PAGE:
On the same Sunday, next preceding the feast of St. Peter ad vincula, being the same day on which King Richard came with his army to Acre, Saladin advanced with his troops to assault Joppa. On the Monday following they began to attack the castle; but the citizens issuing forth into the suburbs, resisted them the whole day, and prevented them from approaching the town. Tuesday and Wednesday also passed away in the same manner; nor was it till Thursday, that the Turks, ashamed of being baffled by so few, made a great exertion, and formed the siege at once. By the command of Saladin, four powerful petrariǽ were erected, and two mangonels of great efficiency for casting missiles. The besieged were about 5,000 in number, and they now began to be afflicted at their desperate condition, and to call out upon the Lord to save them. They also turned their thoughts towards the king of England, and to wish that he had not gone to Acre, leaving them there to be destroyed. Meanwhile, the Turks pressed on the siege; and it would have melted any one to tears to have
seen the distracted state of the townspeople, who offered the bravest resistance, though they were overwhelmed with a thousand cares at once in the defence of their city. The petrariǽ and mangonels played without intermission; though the latter instruments were worked the most successfully. At last, by the exertions of the Turks, the gate leading to Jerusalem was broken open on the Friday by the frequent strokes of their petrariǽ, and the wall on the right-hand side was shattered, about two poles in width. The conflict was then fierce, whilst the besieged resisted the entrance of the Turks, who at length, however, became so reinforced by numbers, that the Christians were driven back, and followed even as far as the citadel of the fortress. What a terrific slaughter then took place! The Turks put to death without mercy all those whom they found in the houses sick and lying in their beds. Some of our people fled down to the seashore and escaped; whilst the enemy plundered every thing; and knocking out the heads of the casks which they found in the houses, let the wine run about the streets. Some of them, however, attacked the principal tower of the fortress; and others pursued those who fled down to the seaside. Numbers of the hindmost were cut off; and Alberic of Rheims, whose duty it was to defend the town, fled on board ship to escape being slain; but his companions reproaching him for his cowardice, recalled him to a sense of duty, and absolutely forced him into one of the towers; where, seeing nothing but danger on every side surrounding him, he exclaimed, "Here then we shall devote our lives to God’s service;" for it was the only thing that remained for him to do. The Turks now fiercely assaulted the tower, and the arrows flew like hail, so as to darken the sky: the besieged knew not which part first to defend, and so the attack lasted the whole day; and the besieged would certainly have at length yielded to its violence, if by God’s good pleasure the newly-elected patriarch had not been present: and he proved himself, at that moment, a man whom no fear of death could vanquish, nor any danger terrify. This man, instigated by the necessity of the case, proposed to Saladin and his brother to grant them a respite from the attack until the next day, on condition, that if before three o’clock, they should not receive assistance, each of those who were in the tower, should pay Saladin ten bezants of gold, every woman five, and every child three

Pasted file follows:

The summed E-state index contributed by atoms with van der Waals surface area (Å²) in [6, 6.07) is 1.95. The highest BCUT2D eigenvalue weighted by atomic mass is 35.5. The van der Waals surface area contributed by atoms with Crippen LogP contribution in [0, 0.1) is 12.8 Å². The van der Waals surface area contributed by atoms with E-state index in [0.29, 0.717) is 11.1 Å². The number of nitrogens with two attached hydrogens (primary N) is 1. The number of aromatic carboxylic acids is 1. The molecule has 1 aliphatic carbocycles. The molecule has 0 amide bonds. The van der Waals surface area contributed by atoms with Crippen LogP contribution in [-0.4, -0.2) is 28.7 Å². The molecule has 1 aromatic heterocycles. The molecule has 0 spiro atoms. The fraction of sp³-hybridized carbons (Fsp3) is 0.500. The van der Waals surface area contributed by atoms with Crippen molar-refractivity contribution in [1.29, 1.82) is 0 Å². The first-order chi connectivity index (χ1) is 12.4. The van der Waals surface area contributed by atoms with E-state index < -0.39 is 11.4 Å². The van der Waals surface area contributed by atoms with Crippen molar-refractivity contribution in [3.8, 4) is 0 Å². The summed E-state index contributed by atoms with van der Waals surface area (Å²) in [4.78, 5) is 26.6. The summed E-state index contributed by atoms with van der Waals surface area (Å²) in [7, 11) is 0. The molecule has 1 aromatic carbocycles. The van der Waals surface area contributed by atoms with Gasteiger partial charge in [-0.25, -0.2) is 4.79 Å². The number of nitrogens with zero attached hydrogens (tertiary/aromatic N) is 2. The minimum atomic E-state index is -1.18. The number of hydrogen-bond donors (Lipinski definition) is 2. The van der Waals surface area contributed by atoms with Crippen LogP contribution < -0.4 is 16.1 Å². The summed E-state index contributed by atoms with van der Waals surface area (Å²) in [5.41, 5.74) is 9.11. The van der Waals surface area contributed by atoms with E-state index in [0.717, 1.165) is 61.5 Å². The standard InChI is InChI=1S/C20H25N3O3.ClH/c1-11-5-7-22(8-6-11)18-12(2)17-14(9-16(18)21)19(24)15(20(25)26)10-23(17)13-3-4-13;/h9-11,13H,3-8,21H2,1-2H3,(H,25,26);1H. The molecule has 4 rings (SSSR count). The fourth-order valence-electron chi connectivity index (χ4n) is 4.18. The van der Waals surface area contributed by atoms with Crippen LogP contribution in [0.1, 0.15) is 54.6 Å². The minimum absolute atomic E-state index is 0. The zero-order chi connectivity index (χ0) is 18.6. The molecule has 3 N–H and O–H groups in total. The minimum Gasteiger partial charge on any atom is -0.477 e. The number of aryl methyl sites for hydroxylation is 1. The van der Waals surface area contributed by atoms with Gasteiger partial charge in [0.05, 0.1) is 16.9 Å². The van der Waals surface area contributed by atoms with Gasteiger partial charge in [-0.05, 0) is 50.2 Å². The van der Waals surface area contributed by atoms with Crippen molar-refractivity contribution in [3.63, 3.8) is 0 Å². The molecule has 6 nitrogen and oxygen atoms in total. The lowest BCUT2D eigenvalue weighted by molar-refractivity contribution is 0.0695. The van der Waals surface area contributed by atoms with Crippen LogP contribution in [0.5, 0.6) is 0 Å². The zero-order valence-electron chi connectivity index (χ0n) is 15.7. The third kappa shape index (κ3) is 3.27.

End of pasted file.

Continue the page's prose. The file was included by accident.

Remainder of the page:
bezants, in return for the respite which he had granted them; and that the patriarch, with others of the nobles, should be given up to Saladin to be kept in chains as hostages until the hour agreed on should arrive. Saladin assented; and when the guarantee was completed for observing the conditions of the truce, the following hostages were given over to Saladin: the patriarch, Alberic of Rheims, Theobald of Trèves, Augustin of London, Osbert Waldin, and Henry de St. John, besides others, whose names we do not remember, all of whom were carried off prisoners to Damascus; for the besieged had now conceived hopes of obtaining succour from the king, for which, indeed, they had already sent, the moment they first saw Saladin approaching.
Chapter XIV. - How King Richard, though on the point of embarking to return home, and refused aid by the French, no sooner heard of the message from Joppa, than he proceeded thither immediately by sea, having first sent on his troops by land.
Meanwhile, King Richard was busily engaged in preparing to leave Acre for his own country, and his ships were all but ready: he had also obtained consent and a blessing from the Templars and Hospitallers, and had sent forward seven of his galleys, with troops to dislodge the enemy from Baruth, by which he would pass; and the expedition had succeeded, for the enemy fled in alarm. The king was in big tent, talking with his officers about embarking for their homes on the morrow, when, lo! the